Herbs are tough, tenacious plants and take up little space, so they have an excellent success rate for new or space-challenged gardeners. While it sounds obvious, the fact that you don’t always have to plant your herbs together in the same spot may come as a welcome surprise. Herbs vary in type (annual, biennial, or perennial) and growing requirements, after all. Some you want lots of (basil for pesto or chamomile for tea), others, not so much (a little oregano goes a long way). You’ll find some options below that you can mix if desired—whatever works best for you and your gardening space. But first…
A Few Ground Rules
This time of year, young herb plants are available at farmers markets, nurseries, and garden centers. They will get an herb garden off to a running start, but if you’re interested in growing herbs from seed, the easiest ones to germinate include basil, chives, cilantro, dill, marjoram, and oregano.
In general, herbs need lots of sun, but some—mint, parsley, and chervil come to mind—also flourish in partial shade. For whatever you’re planting, good drainage is essential.
Mediterranean herbs such as rosemary, thyme, oregano, and marjoram are tolerant of dry, rocky, and poor soil. Consider their native habitats, counsels Orr: “Overfertilizing them will only make them grow too many leaves and diffuse the flavor and fragrance you are growing them for. If you must perk up an underperforming herb, apply a natural organic fertilizer such as compost or a diluted dose of bottled fish emulsion very infrequently.”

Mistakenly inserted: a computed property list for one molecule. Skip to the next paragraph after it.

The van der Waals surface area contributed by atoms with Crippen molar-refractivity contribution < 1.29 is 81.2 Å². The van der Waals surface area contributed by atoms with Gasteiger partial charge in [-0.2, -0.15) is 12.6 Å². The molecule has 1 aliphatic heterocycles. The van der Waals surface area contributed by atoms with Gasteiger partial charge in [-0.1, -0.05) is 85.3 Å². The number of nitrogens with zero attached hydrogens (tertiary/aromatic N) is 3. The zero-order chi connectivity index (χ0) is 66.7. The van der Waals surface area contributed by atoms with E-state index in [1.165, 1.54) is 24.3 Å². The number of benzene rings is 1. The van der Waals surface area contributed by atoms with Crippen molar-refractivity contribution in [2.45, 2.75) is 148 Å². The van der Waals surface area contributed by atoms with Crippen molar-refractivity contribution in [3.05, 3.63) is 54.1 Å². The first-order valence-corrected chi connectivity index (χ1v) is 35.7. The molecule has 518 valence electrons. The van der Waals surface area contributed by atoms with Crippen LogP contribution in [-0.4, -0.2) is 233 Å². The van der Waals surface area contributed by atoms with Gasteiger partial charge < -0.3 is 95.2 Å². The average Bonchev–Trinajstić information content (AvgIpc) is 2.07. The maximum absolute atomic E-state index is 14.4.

The chemical compounds that yield each herb’s characteristic flavor and fragrance are at their most potent right before the plant blooms, and the more you harvest leaves or sprigs, or at least pinch back flower buds, the more the plant will flourish.
Growing Herbs in Containers
Left to their own devices, vigorously growing herbs such as mint, rosemary, and French tarragon can run roughshod over more polite plants in a garden bed, so corralling them in long boxes or large pots (use an old plastic bucket with drainage holes poked in it and bury in a garden bed if desired) makes good sense. One bonus is that curbing their root systems helps keep the plants compact and flavorful. Another plus is their decorative appeal: Grouped with pots of ornamentals, they look terrific on a patio or a deck and can be easily moved inside for the winter.